Therefore, charges borne by the public for using these assets have remained reasonable. With private companies getting the sole responsibility of running all these assets, from highways and railways to all the major utilities such as power, telecom and gas, the citizens of this country would be double-taxed. First, they paid taxes to create the assets, and would now pay higher user charges.

The reason for this is simple. Unlike the public sector entities, private companies are mandated, and quite justifiably so, to maximise their profits and to increase the returns enjoyed by the shareholders. In other words, it is not social benefit, but higher private returns that drives the corporates. Therefore, as the Government prepares to transfer “performing assets” to the private companies, it has the responsibility to ensure that user charges do not price the consumers out of the market. This critical dimension has not clearly been spelt out even in the NITI report. It is evident that consumers’ interest can be protected only if the Government can curb profit-maximising tendencies of the companies through regulators.

In the past episodes of privatisation of utilities, instead of effective regulation, there have been instances of regulatory capture instead, resulting in the exploitation of consumers. Take for example the privatisation of the power distribution system in the country’s capital. The then Congress government privatised power distribution, and this resulted in a steep increase in power charges that not only threatened to price out the poorer sections but adversely affected the middle class as well. Providing cheaper power was one of the main election promises of the Aam Aadmi Party, which was fulfilled by providing subsidised power to the consumer. But little does the capital’s electorate realise that the Government is providing subsidies from the taxes it collects. This implies that the city’s taxpayers are either paying higher taxes and/or foregoing public services for “benefiting” from “cheaper” power charges, while the companies are continuing to earn their promised profits.

Tapping the tax route

Finally, since the proposed asset monetisation has resulted from the resource crunch faced by the Government, a pertinent question is whether there were other avenues that it could have been tapped for plugging the resource gap. One possibility was to increase the tax revenue, for at 17.4% in 2019-20, India’s tax to GDP ratio was relatively low, as compared to most advanced nations. Improvements in tax compliance and plugging loopholes have long been emphasised as the surest way to improve tax revenue, but little has been done, as the following example shows. Since 2005-06, the Government has been providing data on the profits declared and taxes paid by companies that file their returns electronically. This data reveals that in 2005-06, 40% of these companies had declared that they were not earning any profits, and this figure had increased to over 51% in 2018-19. Further, the share of the reporting companies earning profits of ₹1 crore or less was 55% in 2005-06; this figure had declined to 43% in 2018-19. These numbers lend themselves to only one conclusion. India’s large companies have been exploiting the loopholes for reporting lower profits and to escape the tax net. But why have successive governments been so indulgent?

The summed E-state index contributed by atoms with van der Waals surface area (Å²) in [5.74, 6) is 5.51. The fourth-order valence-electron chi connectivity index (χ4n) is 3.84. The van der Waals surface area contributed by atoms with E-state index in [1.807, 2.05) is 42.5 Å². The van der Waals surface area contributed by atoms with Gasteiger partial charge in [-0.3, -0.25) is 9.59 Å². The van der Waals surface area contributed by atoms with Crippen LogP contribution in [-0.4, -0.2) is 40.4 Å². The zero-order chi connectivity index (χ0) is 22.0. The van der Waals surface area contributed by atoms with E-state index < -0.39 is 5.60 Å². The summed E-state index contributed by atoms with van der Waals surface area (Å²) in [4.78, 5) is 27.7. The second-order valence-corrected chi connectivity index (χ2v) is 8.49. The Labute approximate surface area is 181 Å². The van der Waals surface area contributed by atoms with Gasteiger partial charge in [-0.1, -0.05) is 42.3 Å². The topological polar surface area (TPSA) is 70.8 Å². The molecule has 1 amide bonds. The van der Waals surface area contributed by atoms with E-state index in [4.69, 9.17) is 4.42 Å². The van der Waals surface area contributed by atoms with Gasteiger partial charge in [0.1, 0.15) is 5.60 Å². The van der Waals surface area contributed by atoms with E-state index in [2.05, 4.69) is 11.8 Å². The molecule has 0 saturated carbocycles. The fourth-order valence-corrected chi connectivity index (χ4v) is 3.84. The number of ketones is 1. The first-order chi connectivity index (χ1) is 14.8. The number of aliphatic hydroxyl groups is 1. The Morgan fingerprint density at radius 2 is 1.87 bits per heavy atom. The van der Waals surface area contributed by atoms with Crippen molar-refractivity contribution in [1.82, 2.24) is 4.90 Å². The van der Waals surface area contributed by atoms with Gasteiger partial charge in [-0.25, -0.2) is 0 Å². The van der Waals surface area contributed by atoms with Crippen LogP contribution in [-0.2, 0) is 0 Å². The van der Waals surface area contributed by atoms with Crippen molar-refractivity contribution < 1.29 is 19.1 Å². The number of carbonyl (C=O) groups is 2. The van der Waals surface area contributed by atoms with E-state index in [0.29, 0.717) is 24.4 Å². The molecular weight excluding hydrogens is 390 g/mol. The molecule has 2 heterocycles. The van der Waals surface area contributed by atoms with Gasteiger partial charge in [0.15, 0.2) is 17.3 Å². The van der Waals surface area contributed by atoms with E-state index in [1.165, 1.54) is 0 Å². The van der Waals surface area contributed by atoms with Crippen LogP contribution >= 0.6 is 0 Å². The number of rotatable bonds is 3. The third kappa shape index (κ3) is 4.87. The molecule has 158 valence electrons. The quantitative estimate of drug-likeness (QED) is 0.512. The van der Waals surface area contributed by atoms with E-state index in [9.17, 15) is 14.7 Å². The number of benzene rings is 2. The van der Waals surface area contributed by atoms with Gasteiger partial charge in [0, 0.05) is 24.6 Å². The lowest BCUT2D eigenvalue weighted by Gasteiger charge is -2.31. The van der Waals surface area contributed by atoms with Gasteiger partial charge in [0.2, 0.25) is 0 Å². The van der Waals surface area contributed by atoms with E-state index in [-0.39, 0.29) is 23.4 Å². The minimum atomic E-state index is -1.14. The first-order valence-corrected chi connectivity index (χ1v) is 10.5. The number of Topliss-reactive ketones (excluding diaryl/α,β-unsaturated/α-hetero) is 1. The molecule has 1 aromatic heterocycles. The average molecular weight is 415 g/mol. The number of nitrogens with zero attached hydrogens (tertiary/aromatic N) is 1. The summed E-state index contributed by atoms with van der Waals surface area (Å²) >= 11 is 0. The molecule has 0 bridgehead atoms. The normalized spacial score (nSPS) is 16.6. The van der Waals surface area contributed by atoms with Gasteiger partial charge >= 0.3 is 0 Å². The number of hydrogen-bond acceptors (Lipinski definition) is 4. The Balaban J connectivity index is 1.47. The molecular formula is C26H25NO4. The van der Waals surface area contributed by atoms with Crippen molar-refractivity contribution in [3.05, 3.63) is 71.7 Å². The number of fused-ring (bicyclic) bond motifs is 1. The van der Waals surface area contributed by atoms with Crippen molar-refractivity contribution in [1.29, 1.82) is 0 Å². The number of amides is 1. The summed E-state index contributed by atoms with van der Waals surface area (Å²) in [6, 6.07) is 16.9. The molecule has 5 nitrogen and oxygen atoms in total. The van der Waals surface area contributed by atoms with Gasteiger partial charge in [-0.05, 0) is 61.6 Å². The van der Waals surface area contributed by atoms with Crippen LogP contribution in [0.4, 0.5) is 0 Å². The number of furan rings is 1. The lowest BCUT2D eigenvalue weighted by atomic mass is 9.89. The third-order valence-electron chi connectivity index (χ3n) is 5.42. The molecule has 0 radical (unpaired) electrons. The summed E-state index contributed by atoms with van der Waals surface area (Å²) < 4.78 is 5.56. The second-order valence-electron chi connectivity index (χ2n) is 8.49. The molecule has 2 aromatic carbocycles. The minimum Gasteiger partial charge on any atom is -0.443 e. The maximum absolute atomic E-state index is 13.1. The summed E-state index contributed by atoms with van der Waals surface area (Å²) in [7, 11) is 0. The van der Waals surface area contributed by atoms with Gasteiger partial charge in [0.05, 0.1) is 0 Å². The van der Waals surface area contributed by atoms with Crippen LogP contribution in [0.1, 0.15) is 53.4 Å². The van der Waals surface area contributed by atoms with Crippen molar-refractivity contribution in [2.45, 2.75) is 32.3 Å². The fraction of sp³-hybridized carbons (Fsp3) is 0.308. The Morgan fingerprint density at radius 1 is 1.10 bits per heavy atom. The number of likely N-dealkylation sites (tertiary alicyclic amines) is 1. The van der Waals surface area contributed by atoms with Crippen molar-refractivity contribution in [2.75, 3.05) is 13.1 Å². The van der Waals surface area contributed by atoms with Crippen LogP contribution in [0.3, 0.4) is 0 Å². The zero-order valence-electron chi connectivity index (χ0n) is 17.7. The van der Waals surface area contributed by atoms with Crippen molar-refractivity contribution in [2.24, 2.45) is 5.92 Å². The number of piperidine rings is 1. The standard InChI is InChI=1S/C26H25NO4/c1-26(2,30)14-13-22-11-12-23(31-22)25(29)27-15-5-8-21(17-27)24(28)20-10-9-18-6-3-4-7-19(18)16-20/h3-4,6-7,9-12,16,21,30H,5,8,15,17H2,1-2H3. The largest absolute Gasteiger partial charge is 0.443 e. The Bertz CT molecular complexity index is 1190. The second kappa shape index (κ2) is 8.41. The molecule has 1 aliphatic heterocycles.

On public sector efficiency

According to NITI Aayog, the “strategic objective of the Asset Monetisation programme is to unlock the value of investments in public sector assets by tapping private sector capital and efficiencies”. The NITI Aayog objective assumes that public sector enterprises are inefficient, which is contrary to the reality. In 2018-19, while 28% of these enterprises were loss-making (, the corresponding figure for large companies was 51%. Is it realistic to assume that the asset monetisation programme would deliver efficiencies?

Biswajit Dhar is Professor, Centre for Economic Studies and Planning, School of Social Sciences, Jawaharlal Nehru University, New Delhi